The inquiry which is proceeding in the United States into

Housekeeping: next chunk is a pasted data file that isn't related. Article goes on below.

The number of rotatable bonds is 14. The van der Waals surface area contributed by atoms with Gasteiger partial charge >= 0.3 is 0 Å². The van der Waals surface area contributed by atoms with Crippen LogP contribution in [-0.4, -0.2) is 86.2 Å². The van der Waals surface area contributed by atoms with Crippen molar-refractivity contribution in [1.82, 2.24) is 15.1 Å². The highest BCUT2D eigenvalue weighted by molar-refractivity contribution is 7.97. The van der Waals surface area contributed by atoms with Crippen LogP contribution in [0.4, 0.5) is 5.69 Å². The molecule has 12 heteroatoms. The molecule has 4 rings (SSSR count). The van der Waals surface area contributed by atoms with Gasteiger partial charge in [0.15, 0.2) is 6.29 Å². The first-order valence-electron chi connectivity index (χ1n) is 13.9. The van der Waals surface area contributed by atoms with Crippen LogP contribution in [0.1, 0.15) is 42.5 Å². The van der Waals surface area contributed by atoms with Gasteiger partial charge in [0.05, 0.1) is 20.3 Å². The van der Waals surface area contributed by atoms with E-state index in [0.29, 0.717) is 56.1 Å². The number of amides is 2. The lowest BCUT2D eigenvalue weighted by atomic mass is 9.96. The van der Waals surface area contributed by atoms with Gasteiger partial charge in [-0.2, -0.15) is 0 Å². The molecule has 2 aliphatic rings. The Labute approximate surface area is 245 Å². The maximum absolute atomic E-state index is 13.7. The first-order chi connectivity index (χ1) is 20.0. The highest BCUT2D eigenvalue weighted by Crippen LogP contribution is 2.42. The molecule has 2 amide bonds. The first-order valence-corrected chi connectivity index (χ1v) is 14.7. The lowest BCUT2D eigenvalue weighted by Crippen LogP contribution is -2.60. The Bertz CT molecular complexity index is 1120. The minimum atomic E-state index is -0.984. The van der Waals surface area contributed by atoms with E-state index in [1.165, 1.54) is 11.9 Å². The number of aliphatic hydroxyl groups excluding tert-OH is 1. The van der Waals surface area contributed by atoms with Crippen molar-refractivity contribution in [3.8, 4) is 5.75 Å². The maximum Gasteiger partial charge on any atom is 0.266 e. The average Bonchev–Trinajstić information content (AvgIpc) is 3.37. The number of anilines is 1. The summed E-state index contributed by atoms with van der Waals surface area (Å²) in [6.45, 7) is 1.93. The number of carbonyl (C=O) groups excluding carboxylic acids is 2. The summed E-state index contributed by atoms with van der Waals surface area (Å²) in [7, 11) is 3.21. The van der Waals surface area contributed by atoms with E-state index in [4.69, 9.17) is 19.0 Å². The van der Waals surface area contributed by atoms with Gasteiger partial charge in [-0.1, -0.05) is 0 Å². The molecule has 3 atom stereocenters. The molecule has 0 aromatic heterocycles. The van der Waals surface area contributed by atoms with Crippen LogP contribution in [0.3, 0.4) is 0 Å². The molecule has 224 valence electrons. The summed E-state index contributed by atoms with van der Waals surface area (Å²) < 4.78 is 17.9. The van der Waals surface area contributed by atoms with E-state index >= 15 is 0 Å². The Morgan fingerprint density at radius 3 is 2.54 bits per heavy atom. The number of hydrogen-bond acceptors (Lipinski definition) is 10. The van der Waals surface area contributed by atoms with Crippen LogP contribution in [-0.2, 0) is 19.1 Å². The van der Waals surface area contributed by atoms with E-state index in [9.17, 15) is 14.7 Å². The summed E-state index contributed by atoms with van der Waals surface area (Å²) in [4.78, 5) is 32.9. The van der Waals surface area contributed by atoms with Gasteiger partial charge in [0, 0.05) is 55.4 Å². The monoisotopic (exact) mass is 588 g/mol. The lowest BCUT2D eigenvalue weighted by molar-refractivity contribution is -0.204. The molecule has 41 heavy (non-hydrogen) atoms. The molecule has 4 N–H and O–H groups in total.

the conduct of certain well-known American insurance com- panies is revealing very remarkable methods of doing business. It will be remembered that the quarrel between the president and vice-president of the Equitable Life Assurance Society, and the charges flung about, so diminished the profits of the Society that a Committee of Investigation was appointed, whose Report was followed by a Government inquiry. The state of affairs then revealed was so unsatisfactory that a Joint Legislative Committee was appointed to investigate the whole subject. So far it is alleged that the management Of the Society formed themselves into a private syndicate to use the Society's capital in speculative transactions, any losses incurred being borne by the Society, but only a small portion of the profits going to the Society's account. The syndicate, it is said, was in the habit of underwriting bonds, and then. selling them to the Society at a profit; of putting Equitable funds into other companies so as to gain the control of them and receive large fees ; and of lending money to companies at a high rate, of which the Equitable received only a low pro- portion. It is stated that similar methods are in vogue in the management of certain other well-known American insurance companies. We have no desire to comment on these revela- tions till the final Report is published; but, if substantiated, they must seriously shake the confidence of the public in American insurance. In an insurance society the directors stand in a special fiduciary relation to members, and private gambling with the society's capital involves the gravest breach of trust.